How Oxygen, Alexandre Aja's French thriller on Netflix, uses tight spaces as a horror-unleashing device

Oxygen is a film defined by its lack of space, sending viewers into a claustrophobic nightmare

The New York Times May 14, 2021 15:07:46 IST
How Oxygen, Alexandre Aja's French thriller on Netflix, uses tight spaces as a horror-unleashing device

Still from Oxygen. Image from Twitter

Since shocking his way into popular culture with the 2003 lesbian exploitation slasher High Tension, the horror director Alexandre Aja has led grand, English-language productions: remakes of The Hills Have Eyes and Maniac, as well as the bombastic horror-comedy Piranha 3D.

Oxygen, filmed during summer 2020 at the height of the coronavirus pandemic and now streaming on Netflix, is Aja’s return to French-language cinema. It also shows how much better the director can do with a sparse script (written by Christie LeBlanc).

The film takes place almost entirely within a cryogenic chamber slightly larger than a coffin. The film follows a woman (Mélanie Laurent) after a malfunction jolts her out of hypersleep. Trapped and with oxygen levels dwindling, she must learn how to team up with the machine, controlled by a sinister-yet-pleasant AI named Milo (Mathieu Amalric), in order to escape.

The premise is simple, but this twist-filled script by LeBlanc gives Laurent ample opportunity to shine. Because of its limited setting, the film hangs on Laurent’s acting ability, and she gamely vaults between elation, terror and determination. Aja maintains tension throughout, using horror conventions — and a few cheap jump scares — to routinely shock the audience back to attention. Though Oxygen is more thriller than horror, these manipulations keep the film taut, even as its script bends credulity.

The film’s opening is immediately gripping, sending viewers into a claustrophobic nightmare. When the protagonist is jarred awake, she must fight her way through a protective sac. Introduced by the sound of a beating heart and images of deformed lab rats, the first shots of Laurent’s face promise something monstrous underneath. Her features are elongated by red lights and her shallow breaths sound more animal than human. When Laurent’s face becomes visible, her fingers break through the cocoon, like the chestbursters of Alien. The effect is uncanny, disorienting viewers and immediately aligning them with the film’s addled lead.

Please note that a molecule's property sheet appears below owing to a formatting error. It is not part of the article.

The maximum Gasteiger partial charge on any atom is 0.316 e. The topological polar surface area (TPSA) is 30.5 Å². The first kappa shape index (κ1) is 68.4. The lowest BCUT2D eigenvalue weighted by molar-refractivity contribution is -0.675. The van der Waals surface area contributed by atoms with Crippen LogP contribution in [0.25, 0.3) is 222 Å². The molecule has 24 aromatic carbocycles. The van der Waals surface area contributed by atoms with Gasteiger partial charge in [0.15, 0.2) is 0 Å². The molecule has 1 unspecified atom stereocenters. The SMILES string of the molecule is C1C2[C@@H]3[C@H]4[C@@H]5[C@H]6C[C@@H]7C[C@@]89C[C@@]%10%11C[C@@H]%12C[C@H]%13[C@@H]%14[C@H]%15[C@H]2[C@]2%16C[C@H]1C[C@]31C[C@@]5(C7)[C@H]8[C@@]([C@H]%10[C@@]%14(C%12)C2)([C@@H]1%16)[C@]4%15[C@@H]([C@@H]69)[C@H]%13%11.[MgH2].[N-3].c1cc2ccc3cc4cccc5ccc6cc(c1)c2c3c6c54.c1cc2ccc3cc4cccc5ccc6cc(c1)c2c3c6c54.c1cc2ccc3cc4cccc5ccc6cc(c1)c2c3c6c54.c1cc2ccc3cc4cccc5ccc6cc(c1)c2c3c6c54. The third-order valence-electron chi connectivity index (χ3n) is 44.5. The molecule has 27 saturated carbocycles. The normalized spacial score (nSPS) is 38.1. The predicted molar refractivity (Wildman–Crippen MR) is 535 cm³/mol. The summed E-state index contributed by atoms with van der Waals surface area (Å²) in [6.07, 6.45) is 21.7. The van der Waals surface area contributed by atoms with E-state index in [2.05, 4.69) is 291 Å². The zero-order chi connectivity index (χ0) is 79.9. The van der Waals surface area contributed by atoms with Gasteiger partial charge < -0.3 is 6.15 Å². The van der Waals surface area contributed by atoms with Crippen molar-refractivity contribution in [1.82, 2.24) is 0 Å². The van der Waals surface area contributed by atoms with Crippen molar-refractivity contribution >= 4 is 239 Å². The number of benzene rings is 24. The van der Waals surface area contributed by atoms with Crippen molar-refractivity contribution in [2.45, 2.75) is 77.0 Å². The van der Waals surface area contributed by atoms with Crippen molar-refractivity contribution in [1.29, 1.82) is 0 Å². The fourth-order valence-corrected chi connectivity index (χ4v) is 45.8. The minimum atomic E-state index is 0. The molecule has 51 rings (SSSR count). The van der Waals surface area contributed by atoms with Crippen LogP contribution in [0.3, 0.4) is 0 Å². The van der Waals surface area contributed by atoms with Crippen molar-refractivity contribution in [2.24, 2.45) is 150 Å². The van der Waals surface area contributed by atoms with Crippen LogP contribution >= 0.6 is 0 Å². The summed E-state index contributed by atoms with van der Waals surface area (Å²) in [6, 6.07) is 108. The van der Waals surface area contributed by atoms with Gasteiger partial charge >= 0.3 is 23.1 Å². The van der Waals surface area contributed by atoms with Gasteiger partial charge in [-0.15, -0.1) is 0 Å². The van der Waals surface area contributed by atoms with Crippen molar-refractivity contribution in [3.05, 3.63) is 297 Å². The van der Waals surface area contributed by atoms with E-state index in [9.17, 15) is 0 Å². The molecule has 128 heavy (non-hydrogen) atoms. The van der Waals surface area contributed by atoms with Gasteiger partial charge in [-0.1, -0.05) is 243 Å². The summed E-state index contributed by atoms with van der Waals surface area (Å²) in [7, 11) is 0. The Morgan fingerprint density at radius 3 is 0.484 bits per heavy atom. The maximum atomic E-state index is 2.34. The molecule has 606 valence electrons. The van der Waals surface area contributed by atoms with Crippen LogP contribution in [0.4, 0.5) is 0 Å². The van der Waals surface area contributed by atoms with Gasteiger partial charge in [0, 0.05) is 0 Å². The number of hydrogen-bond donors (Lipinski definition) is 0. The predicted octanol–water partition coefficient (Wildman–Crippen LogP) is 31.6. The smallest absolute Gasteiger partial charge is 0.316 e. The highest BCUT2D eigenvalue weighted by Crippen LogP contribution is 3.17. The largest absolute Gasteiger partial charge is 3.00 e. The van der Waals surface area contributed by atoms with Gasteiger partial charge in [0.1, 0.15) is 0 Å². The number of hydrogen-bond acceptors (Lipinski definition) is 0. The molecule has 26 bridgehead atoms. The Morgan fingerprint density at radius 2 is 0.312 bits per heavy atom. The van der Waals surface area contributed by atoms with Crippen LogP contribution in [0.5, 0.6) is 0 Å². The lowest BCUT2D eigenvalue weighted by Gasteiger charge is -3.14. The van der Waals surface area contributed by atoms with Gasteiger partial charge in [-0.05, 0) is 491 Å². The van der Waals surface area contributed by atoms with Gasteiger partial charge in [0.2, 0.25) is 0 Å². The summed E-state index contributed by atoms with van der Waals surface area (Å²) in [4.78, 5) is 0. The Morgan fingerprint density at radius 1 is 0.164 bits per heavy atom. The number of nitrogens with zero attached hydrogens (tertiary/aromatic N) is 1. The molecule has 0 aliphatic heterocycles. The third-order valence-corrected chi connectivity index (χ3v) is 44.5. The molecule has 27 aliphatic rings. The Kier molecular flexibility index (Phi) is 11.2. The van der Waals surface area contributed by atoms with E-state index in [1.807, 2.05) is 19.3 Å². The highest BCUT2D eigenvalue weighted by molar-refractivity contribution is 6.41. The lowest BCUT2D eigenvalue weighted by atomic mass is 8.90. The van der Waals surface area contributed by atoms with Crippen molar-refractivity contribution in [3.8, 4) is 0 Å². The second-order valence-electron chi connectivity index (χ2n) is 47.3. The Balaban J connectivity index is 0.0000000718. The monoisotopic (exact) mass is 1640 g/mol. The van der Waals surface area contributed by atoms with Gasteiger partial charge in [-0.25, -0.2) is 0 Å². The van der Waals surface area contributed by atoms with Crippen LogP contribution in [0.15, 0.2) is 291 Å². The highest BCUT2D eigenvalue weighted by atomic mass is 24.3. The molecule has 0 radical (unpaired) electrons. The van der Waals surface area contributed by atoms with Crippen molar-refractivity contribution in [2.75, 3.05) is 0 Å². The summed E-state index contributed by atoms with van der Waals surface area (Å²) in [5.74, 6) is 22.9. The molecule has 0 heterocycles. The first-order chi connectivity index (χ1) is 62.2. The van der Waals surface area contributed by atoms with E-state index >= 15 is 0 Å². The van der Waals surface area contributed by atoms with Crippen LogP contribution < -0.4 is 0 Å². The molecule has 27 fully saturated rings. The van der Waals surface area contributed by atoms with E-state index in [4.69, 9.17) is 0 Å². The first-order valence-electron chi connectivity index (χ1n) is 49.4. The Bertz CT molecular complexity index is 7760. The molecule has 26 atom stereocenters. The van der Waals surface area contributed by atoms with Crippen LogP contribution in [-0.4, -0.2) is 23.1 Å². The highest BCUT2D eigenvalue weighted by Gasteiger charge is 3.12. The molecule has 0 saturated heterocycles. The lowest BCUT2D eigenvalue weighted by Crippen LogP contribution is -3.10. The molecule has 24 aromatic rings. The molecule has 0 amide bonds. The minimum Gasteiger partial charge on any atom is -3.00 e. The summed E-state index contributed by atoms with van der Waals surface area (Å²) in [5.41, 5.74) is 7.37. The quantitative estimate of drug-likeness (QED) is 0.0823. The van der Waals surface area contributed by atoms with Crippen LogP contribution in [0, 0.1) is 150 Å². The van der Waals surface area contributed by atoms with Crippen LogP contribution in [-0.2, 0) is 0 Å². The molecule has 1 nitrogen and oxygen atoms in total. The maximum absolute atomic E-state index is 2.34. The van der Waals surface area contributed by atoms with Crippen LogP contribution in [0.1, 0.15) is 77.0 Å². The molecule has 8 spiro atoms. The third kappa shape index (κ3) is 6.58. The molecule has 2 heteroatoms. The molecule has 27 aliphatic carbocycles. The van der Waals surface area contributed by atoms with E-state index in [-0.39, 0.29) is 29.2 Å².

Oxygen is a film defined by its lack of space, and its art and animation departments have expertly constructed a cryochamber that is both visually pleasing and appropriately creepy. The AI Milo is rendered as a Siri-like circle of pulsating waves, occasionally offering up other interfaces for Laurent to navigate. As Milo’s voice, Almaric matches the cool, detached energy of his surroundings, while simultaneously winning trust as his captor’s only ally. The two even share a few wry exchanges, lending humour to an otherwise dour narrative.

Oxygen is the rare genre film that is tight enough to actually succeed on streaming. It will make you put your phone on the other side of the living room for a little while longer — or at least make you grateful you have a whole room to cross.

Oxygen is streaming on Netflix.

Lena Wilson c.2021 The New York Times Company

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